Hello and welcome to my moth Blog. I now reside in a small village in East Cambridgeshire called Fordham. My Blog's aim is to promote and encourage others to participate in the wonderful hobby that is Moth-trapping.
Moth records are vital for building a picture of our ecosystem around us, as they really are the bottom of the food chain. They are an excellent early indicator of how healthy a habitat is. I openly encourage people to share their findings via social media platforms such as Facebook, Twitter & Instagram.
So why do we do it? well for some people it is to get an insight into the world of Moths, for others it is to build a list of species much like 'Twitching' in the Bird world. The reason I do it....you just never know what you might find when you open up that trap! I hope to show what different species inhabit Cambridgeshire and neighbouring counties.
On this Blog you will find up-to-date records and pictures.
I run a trap regularly in my garden and also enjoy doing field trips to various localities over several different counties.
Please also check out the links in the sidebar to the right for other people's Blogs and informative Websites.
Thanks for looking and happy Mothing!


NFY = New Species For The Year
NFG = New Species For The Garden
NEW! = New Species For My Records

Any Species highlighted in RED signifies a totally new species for my records.

If you have any questions or enquiries then please feel free to email me
Contact Email : bensale@rocketmail.com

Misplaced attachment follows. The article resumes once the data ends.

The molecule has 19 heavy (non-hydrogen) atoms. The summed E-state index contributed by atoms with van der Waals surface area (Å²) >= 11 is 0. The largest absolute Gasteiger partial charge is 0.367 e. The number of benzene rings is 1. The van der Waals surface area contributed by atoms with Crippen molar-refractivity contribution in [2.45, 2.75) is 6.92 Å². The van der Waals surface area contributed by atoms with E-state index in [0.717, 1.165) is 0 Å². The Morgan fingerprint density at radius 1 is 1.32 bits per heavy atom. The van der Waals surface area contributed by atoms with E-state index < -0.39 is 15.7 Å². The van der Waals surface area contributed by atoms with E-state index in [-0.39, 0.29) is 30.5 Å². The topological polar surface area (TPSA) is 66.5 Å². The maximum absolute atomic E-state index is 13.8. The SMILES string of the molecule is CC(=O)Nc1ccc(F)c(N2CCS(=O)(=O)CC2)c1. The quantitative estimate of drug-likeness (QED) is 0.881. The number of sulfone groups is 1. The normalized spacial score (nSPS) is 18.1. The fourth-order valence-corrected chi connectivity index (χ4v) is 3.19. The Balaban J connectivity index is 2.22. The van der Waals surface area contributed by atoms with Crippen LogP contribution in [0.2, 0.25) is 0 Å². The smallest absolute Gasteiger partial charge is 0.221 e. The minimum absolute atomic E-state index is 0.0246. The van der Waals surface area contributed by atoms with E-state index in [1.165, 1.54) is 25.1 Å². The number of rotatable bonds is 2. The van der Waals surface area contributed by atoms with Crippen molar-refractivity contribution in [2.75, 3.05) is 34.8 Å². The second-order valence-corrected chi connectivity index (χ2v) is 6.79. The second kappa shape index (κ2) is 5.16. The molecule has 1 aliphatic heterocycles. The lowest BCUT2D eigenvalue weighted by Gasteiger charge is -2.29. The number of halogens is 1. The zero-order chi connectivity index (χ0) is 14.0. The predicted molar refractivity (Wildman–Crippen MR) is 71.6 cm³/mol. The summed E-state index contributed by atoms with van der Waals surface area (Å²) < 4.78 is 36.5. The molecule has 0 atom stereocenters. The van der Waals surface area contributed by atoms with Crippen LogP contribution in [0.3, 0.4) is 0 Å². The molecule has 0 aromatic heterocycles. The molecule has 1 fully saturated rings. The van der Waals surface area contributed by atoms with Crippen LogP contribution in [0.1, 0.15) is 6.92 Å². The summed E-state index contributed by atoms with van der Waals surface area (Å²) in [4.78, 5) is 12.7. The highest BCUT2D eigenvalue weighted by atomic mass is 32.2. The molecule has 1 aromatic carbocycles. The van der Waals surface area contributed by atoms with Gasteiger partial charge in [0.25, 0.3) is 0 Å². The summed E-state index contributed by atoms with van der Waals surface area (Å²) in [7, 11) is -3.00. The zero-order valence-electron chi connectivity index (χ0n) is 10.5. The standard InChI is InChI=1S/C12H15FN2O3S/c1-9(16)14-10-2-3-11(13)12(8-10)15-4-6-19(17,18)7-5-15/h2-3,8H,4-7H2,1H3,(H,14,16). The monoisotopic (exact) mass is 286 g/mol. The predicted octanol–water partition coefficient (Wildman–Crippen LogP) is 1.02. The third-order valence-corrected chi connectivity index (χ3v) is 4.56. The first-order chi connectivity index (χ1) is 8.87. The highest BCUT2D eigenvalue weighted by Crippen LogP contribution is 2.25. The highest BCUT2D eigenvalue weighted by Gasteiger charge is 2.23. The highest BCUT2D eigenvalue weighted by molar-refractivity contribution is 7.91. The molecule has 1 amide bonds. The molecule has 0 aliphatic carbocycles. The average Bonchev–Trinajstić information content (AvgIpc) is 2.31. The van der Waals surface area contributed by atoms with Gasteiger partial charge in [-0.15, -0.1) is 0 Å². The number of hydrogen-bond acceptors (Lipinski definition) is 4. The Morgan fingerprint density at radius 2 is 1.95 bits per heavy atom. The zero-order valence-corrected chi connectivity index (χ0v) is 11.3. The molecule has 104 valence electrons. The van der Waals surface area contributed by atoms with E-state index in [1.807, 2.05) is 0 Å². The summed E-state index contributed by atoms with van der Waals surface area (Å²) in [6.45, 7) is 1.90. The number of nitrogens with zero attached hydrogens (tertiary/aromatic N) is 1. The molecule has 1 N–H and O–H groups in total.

My Latest Notables and Rarities

Monday 2 January 2023

Ringing in the new year

Happy New Year everyone and welcome to 2023!

Lets see what this year brings on the moth front.

Thankfully it was rather mild last night, and so the trap was set-up, plugged in and ready for the anticipation of what might turn up.
Predictably there were Winter Moths, 4 of them to be precise which was a very welcome amount in my garden.
This was backed up by a nice, strongly marked Mottled Umber.
I also found my earliest diving beetle.
I get 3 species commonly here, but Dytiscus marginalis is the most regular, a chunky fellow that never seem to sit still for a photo, this one being of no exception.

The ball is rolling, but it's going to have to roll some distance to top last year's yearly total of 665 species, challenge accepted!

Moth garden list for 2023 stands at 2 species

01/01/23 - Back Garden - Fordham - East Cambridgeshire - Actinic Trap

Macro Moths
Mottled Umber 1 [NFY]
Winter Moth 4 [ NFY]

Micro Moths

None Recorded! 
Dytiscus marginalis

Mottled Umber

Winter Moth


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